Major championship season is here and, as usual, those who care about such things are talking about how the “best” superintendents in the country are preparing their courses and enduring these trials by fire. For some reason, it is assumed that the superintendents who “host” these events are special and should be worshipped. Even more, it is assumed that every other course in America should do whatever it is these “experts” are doing to make their courses “perfect.”
No, no, and no. I’ve been around majors, tour events, international matches and just about every kind of significant tournament you can imagine. I agree that in many cases the superintendents responsible for these courses are special. But no more than many of you, even if the highlight of your year is the club championship. You’re both working hard to make your course the best it can be for an important event, you’re both putting in extra time and energy, you’re both thinking about how the course will stand up and how the players will react to it.
There are lots of reasons being chosen to host will not be the plum assignment you expect. For example:
- Once chosen, preparation can last for five or 10 years. Sites for U.S. Opens and PGA Championships have been announced well into the future. Trust me, howeever, those superintendents are already thinking about it.
- Host courses may choose — or be required — to close for member/regular golfer play for several weeks both before and after the event. That makes lots of people unhappy.
- The cleanup and damage repair will require additional money and time, further annoying the everyday golfer (to say nothing of the committees, owners and others to whom you report who just don’t get it).
- Expect to give up plenty of personal and “off course” time. Sleep, too.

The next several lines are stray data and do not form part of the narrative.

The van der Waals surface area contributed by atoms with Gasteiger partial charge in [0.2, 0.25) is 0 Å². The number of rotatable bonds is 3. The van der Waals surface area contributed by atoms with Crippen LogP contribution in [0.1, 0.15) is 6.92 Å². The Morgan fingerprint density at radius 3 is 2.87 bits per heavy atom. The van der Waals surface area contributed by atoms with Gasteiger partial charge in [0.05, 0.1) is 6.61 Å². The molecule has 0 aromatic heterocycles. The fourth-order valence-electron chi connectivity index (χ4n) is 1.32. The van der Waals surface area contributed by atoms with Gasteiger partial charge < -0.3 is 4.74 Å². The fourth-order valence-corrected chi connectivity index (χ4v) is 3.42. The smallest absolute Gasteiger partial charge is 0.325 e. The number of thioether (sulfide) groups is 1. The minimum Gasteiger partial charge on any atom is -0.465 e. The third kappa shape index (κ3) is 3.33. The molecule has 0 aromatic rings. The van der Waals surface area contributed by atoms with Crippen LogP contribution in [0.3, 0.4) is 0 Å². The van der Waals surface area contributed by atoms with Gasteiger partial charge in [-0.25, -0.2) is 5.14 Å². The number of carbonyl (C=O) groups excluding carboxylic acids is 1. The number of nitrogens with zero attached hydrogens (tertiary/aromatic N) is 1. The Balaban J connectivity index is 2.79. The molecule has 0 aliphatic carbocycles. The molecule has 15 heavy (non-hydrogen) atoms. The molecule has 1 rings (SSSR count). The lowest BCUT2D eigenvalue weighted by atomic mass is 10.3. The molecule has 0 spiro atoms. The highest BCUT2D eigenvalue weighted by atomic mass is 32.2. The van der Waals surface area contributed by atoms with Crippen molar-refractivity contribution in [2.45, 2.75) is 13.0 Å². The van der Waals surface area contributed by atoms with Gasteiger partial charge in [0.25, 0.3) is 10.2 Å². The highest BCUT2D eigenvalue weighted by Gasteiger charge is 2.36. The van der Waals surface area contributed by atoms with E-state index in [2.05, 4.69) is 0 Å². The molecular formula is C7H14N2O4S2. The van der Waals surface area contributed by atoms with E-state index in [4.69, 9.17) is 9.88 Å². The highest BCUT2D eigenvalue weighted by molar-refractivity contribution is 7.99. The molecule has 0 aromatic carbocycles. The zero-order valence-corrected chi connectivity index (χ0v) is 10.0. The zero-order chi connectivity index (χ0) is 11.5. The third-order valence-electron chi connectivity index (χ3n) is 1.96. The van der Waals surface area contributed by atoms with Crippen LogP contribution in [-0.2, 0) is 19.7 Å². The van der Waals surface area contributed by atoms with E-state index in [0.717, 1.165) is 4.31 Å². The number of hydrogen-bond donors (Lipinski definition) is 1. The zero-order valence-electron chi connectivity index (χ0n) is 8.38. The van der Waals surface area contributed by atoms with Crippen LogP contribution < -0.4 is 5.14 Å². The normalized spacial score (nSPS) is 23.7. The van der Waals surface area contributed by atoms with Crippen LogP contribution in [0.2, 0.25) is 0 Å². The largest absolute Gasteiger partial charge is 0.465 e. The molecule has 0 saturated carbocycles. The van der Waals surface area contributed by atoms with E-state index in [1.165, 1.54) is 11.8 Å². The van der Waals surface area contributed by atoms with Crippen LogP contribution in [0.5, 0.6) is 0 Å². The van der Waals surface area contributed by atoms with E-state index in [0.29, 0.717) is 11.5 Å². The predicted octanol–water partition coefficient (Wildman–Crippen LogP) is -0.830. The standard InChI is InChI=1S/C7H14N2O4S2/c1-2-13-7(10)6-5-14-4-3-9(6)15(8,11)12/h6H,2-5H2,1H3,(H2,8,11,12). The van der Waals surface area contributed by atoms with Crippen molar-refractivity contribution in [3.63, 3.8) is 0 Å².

Unfortunately, just because your course doesn’t host a big event doesn’t mean you’re in the clear. The culprit is television. Members or owners see a course on television, or talked about on social media, and want to know why their course can’t look like that. This phenomenon has cost many a good superintendent their job, all that without the members/owners having any idea what it takes — and, more important, what it costs — financially, agronomically and personally to attain that level of maintenance. It isn’t only the old super, the one who got canned because they couldn’t provide Masters conditions on a municipal budget, who gets hurt. The next person comes in with a target on their back.
I’ve spoken to quite a few superintendents who’ve hosted national championships or other major events and some said they’d rather not do it again. From the Masters to the U.S. Open, state and regional golf association events, down to club championships, preparation of the playing surfaces is similar — it’s the process, scope and scale that differs. And, in each case, the pressure.
Ironically, it’s sometimes easier to host the big events because they get the most resources: volunteer labor, extra budget, equipment loans and other outside technical support. Those courses close for weeks to get the demanded results. But the stakes are much higher and the scrutiny that much closer.
Even at the highest level, it’s grinding, stressful work. Consider Brad Owen, “The Man” at Augusta National Golf Club. He had to prepare for two Masters Tournaments within six months in two different seasons. And while he may have made it look easy, rest assured, there were challenges, disagreements with staff and membership, along with disaster and opportunities around every (Amen) corner.
Brad is excellent at what he does. Doing maintenance for “a tradition unlike any other” isn’t easy, no matter how good you are. Would you want to do it year after year after year?
Frankly, I think the pressure to perform is just as high at a non-tournament site where there’s a similar need for customer satisfaction and the budget is down to earth. All of you who do this year after year at private and public clubs, busting your butts to show your golfers a good time and make them feel important, deserve the lion’s share of praise and attention. If you’re a young superintendent just starting out, these are the heroes to model your career after.